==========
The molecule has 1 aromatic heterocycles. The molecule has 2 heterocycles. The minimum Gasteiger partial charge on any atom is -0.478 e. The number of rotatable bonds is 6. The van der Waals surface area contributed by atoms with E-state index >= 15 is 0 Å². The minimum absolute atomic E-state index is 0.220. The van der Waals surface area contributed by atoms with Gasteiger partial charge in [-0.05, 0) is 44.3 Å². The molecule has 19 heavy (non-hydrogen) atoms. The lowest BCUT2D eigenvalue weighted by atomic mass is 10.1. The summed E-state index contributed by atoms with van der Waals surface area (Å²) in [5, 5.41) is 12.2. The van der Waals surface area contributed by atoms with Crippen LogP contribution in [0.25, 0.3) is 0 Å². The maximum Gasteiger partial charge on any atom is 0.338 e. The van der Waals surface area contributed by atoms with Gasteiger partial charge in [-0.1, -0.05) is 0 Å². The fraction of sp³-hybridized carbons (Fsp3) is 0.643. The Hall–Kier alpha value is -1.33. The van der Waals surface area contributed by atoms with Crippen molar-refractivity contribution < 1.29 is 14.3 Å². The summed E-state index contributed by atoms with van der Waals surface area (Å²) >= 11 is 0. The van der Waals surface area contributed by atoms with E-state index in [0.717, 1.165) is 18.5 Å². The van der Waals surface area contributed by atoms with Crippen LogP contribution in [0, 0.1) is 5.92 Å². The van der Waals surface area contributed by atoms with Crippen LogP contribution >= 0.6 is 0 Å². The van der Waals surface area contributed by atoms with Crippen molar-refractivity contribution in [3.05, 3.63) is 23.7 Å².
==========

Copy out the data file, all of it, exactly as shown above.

The molecule has 1 aromatic heterocycles. The molecule has 2 heterocycles. The minimum Gasteiger partial charge on any atom is -0.478 e. The number of rotatable bonds is 6. The van der Waals surface area contributed by atoms with E-state index >= 15 is 0 Å². The minimum absolute atomic E-state index is 0.220. The van der Waals surface area contributed by atoms with Gasteiger partial charge in [-0.05, 0) is 44.3 Å². The molecule has 19 heavy (non-hydrogen) atoms. The lowest BCUT2D eigenvalue weighted by atomic mass is 10.1. The summed E-state index contributed by atoms with van der Waals surface area (Å²) in [5, 5.41) is 12.2. The van der Waals surface area contributed by atoms with Crippen LogP contribution in [0.25, 0.3) is 0 Å². The maximum Gasteiger partial charge on any atom is 0.338 e. The van der Waals surface area contributed by atoms with Gasteiger partial charge in [-0.1, -0.05) is 0 Å². The fraction of sp³-hybridized carbons (Fsp3) is 0.643. The Hall–Kier alpha value is -1.33. The van der Waals surface area contributed by atoms with Crippen molar-refractivity contribution < 1.29 is 14.3 Å². The summed E-state index contributed by atoms with van der Waals surface area (Å²) >= 11 is 0. The van der Waals surface area contributed by atoms with E-state index in [0.717, 1.165) is 18.5 Å². The van der Waals surface area contributed by atoms with Crippen LogP contribution in [0, 0.1) is 5.92 Å². The van der Waals surface area contributed by atoms with Crippen LogP contribution >= 0.6 is 0 Å². The van der Waals surface area contributed by atoms with Crippen molar-refractivity contribution in [3.05, 3.63) is 23.7 Å².